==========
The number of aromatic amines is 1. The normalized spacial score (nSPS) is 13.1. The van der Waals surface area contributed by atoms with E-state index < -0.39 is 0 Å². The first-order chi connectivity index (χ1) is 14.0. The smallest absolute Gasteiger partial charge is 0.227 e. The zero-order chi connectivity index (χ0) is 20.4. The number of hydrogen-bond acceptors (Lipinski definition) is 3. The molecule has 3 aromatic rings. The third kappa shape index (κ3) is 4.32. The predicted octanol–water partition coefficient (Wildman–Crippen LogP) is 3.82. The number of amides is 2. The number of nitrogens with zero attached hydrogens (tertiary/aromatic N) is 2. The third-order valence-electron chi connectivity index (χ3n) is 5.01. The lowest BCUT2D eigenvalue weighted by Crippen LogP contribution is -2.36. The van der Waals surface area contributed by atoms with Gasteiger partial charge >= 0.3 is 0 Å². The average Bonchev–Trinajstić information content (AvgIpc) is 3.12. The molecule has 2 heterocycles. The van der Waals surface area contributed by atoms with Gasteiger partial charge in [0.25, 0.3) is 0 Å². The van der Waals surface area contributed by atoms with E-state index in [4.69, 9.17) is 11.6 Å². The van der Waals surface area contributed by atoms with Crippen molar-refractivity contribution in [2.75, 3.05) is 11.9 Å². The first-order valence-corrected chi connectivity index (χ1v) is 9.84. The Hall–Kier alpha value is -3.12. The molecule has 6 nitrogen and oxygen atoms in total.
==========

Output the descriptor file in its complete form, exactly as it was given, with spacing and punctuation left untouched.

The number of aromatic amines is 1. The normalized spacial score (nSPS) is 13.1. The van der Waals surface area contributed by atoms with E-state index < -0.39 is 0 Å². The first-order chi connectivity index (χ1) is 14.0. The smallest absolute Gasteiger partial charge is 0.227 e. The zero-order chi connectivity index (χ0) is 20.4. The number of hydrogen-bond acceptors (Lipinski definition) is 3. The molecule has 3 aromatic rings. The third kappa shape index (κ3) is 4.32. The predicted octanol–water partition coefficient (Wildman–Crippen LogP) is 3.82. The number of amides is 2. The number of nitrogens with zero attached hydrogens (tertiary/aromatic N) is 2. The third-order valence-electron chi connectivity index (χ3n) is 5.01. The lowest BCUT2D eigenvalue weighted by Crippen LogP contribution is -2.36. The van der Waals surface area contributed by atoms with Gasteiger partial charge >= 0.3 is 0 Å². The average Bonchev–Trinajstić information content (AvgIpc) is 3.12. The molecule has 2 heterocycles. The van der Waals surface area contributed by atoms with Gasteiger partial charge in [0.25, 0.3) is 0 Å². The van der Waals surface area contributed by atoms with E-state index in [4.69, 9.17) is 11.6 Å². The van der Waals surface area contributed by atoms with Crippen molar-refractivity contribution in [2.75, 3.05) is 11.9 Å². The first-order valence-corrected chi connectivity index (χ1v) is 9.84. The Hall–Kier alpha value is -3.12. The molecule has 6 nitrogen and oxygen atoms in total.